Here are some of the top benefits of synthetic data:

Synthetic Data Challenges

Some of the challenges with synthetic data include:

Types of Synthetic Data

The main categories of text-based synthetic data include natural language, tabular, and time-series data. Additional categories include image synthetics, audio, video, and simulation.

Tabular data

Tabular data including tables, databases, and machine learning training sets is a very common use case. A table is an arrangement of information or data, typically in rows and columns, or possibly in a more complex structure. Popular formats for tabular data include comma-separated-value (CSV), JavaScript Object Notation (JSON), and big data formats such as Parquet. Synthetic data models such as language models (LMs) and generative adversarial networks (GANs) are effective at learning and recreating these kinds of datasets.

Time series

Time series data is often tabular data, such as sensor data or financial data, that has a time component that must be learned and maintained across multiple rows. Consider a heart rate sensor on a fitness watch, where each row might be a point in time, and a user’s heart rate should increase gradually as they increase running speed or start going uphill. This requirement requires the synthetic data model to maintain a level of state or memory as it recreates datasets to effectively recreate trends and seasonality in synthetic data. Synthetic data models such as GANs have proven particularly effective at being able to recreate these kinds of time-series components.


Text or natural language data is another popular use case for synthetic data, and being able to recreate convincing natural language from models trained on just a few examples is a popular use case for developers and data scientists training chatbots, voice assistants, and a multitude of other use cases. Language models such as Transformers have been developed specifically for this task by adding an attention component, with examples such as GPT-3 being trained on 175 Billion parameters (45 TB of text), being able to generate convincing natural language given only a few prompts.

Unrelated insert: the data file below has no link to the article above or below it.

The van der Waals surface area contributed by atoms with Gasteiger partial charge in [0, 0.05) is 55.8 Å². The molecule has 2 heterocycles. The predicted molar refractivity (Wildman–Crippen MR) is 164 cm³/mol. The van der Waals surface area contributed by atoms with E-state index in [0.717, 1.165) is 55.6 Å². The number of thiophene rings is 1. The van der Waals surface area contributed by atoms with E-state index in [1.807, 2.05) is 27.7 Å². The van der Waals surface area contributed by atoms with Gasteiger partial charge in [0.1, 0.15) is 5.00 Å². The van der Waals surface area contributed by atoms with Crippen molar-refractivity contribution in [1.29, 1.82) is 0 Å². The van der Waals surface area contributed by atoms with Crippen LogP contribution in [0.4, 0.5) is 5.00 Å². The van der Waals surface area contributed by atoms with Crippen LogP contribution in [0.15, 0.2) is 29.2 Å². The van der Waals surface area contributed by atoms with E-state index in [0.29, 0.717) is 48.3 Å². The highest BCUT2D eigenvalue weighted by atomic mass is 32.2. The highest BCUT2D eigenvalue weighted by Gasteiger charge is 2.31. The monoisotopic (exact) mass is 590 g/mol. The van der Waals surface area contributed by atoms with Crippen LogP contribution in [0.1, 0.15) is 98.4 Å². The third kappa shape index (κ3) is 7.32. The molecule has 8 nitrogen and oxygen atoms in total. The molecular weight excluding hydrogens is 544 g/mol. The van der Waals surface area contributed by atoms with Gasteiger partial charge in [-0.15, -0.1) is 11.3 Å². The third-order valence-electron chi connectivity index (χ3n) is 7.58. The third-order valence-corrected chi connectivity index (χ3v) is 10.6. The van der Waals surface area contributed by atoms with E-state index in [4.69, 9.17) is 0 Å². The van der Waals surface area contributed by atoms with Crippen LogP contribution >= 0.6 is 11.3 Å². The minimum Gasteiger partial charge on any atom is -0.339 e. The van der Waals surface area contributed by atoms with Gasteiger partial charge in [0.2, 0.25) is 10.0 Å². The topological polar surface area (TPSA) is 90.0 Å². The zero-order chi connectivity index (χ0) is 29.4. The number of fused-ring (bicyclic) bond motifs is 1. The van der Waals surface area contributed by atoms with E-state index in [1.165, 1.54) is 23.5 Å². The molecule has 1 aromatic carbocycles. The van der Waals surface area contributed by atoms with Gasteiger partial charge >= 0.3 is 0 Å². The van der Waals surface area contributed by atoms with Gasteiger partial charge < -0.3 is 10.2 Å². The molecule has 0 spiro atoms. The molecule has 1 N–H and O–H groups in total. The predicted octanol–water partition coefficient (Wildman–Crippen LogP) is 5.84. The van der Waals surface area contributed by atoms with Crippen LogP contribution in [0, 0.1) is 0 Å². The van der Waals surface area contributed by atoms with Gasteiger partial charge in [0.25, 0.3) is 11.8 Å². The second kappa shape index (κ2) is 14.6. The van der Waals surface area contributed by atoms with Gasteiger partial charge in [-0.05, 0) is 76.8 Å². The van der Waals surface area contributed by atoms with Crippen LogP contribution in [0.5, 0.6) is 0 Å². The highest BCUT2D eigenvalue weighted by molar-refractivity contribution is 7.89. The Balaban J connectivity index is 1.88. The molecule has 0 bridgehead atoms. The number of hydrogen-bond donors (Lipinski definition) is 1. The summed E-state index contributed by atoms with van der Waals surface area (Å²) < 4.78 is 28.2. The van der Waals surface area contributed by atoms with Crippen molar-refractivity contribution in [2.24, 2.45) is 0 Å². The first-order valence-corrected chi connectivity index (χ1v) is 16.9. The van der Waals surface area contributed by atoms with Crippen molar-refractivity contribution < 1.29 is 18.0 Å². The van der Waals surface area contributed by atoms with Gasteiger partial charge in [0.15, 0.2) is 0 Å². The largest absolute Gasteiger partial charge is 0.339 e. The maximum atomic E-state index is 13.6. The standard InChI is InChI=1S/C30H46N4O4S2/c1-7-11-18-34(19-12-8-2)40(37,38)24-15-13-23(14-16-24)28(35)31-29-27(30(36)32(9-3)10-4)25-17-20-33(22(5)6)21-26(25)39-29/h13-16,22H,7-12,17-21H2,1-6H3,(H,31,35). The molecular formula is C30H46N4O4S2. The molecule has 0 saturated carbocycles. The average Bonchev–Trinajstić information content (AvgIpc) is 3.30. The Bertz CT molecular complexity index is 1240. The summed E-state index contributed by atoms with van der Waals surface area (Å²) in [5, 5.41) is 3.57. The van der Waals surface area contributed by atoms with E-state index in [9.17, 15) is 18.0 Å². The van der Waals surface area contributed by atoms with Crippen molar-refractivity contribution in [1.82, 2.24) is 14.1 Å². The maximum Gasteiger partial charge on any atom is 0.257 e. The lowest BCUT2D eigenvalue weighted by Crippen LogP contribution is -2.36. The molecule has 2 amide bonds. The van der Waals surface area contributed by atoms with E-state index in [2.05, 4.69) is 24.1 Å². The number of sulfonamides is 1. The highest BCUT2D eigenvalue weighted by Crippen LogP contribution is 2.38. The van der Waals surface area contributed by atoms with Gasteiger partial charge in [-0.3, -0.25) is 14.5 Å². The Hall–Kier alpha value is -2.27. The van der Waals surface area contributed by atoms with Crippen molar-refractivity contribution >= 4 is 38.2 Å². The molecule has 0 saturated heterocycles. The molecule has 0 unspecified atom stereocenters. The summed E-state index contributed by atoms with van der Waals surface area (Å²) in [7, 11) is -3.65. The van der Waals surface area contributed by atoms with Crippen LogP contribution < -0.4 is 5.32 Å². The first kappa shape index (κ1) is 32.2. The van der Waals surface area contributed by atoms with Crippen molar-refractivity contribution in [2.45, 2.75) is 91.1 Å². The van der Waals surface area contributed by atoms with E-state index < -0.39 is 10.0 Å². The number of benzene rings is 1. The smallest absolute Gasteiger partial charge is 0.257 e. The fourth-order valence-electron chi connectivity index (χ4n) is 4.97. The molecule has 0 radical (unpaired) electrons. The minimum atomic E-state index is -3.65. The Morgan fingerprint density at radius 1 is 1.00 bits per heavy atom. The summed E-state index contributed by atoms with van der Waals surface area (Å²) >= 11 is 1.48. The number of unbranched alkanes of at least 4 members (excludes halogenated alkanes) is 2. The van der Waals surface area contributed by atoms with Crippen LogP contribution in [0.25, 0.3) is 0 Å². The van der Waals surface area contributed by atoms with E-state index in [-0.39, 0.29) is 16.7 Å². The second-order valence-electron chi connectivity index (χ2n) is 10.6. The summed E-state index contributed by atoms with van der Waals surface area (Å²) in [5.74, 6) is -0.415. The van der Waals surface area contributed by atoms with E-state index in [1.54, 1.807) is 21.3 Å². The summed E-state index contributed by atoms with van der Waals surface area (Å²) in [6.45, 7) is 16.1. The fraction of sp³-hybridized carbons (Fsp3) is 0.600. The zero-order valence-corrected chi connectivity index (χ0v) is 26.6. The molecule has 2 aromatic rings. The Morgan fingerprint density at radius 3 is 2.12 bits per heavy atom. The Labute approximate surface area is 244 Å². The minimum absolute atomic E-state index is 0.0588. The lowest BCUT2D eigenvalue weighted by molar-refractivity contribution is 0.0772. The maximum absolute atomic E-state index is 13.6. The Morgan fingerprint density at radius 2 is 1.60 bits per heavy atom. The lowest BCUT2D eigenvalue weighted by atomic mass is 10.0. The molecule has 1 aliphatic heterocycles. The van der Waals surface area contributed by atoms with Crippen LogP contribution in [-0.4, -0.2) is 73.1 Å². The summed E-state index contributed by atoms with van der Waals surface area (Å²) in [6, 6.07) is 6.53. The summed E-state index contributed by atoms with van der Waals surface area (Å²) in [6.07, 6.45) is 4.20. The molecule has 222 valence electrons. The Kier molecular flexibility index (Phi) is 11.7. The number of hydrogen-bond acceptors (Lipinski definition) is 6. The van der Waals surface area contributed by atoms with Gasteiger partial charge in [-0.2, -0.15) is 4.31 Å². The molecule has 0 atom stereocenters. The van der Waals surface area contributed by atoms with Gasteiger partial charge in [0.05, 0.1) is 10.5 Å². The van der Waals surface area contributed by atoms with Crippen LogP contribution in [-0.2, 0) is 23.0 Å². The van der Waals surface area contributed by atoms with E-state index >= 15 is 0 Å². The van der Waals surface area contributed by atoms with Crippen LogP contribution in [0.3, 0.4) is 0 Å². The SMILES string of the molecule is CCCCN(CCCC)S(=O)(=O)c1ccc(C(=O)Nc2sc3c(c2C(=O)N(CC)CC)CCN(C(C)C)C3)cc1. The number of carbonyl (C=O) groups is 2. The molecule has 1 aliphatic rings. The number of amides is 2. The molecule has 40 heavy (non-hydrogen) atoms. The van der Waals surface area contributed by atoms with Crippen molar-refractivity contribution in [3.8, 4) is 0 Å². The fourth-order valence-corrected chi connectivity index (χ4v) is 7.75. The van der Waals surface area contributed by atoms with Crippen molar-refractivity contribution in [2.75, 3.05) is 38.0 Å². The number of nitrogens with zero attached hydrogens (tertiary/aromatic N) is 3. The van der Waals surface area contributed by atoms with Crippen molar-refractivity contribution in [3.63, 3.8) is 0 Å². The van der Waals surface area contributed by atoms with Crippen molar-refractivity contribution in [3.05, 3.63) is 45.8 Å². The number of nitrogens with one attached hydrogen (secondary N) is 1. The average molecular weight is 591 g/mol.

Images and Video

Generating realistic images including human faces has been a popular research task over the past years and has led to tremendous advances in GANs. Examples such as Nvidia’s StyleGAN, CycleGAN, and now FastCUT have shown that it is possible to synthesize high-quality images based on only labels and publicly available image datasets. For more information, read our blog on synthesizing user location data on public maps using FastCUT.


Synthetic data is one of the hottest use cases in the simulation space, where 3D simulations such as computer game engines (see Unity3D’s Perception) can be used to train anything from robots, self-driving cars, and other autonomous systems to navigate real-world situations at a scale and speed that is not possible with real-world testing. For additional examples, check out Facebook’s AI Habitat and OpenAI’s gym.


Technologies for audio and speech synthesis are used heavily in music, and in the voice assistants that many of us use every day such as Siri, Alexa, Google Assistant, etc. The need to train automated speech recognition (ASR) algorithms to recognize different kinds of voices, linguistics, and speech has also created the need to synthesize voices and variations of terms, as collecting data from the real world or having speech generated and annotated manually is prohibitively costly.

Gretel’s Advanced Synthetic Data Privacy Guarantees

In conclusion, whether you need to access or share private data, augment a limited supply of data, or reduce biases in datasets, synthetic data is an efficient and cost-effective way to solve your problem. However, it’s important to remember that when it comes to using synthetic data, quality matters a lot. 

At Gretel, we’re laser-focused on developing advanced data privacy techniques for generating synthetic datasets with privacy-protection mechanisms that immunize them from adversarial attacks. We’re also making sure all of these products and features are accessible via easy-to-use APIs, so developers and data scientists can be confident they are getting high-quality synthetic data whenever and wherever they need it. 

Going forward, we will continue to post research, source code, and examples about enabling data sharing and access at scale. Sign in to our free tier and give Gretel a try, you can run Gretel’s APIs to Synthesize, Transform, or Classify data – no code required.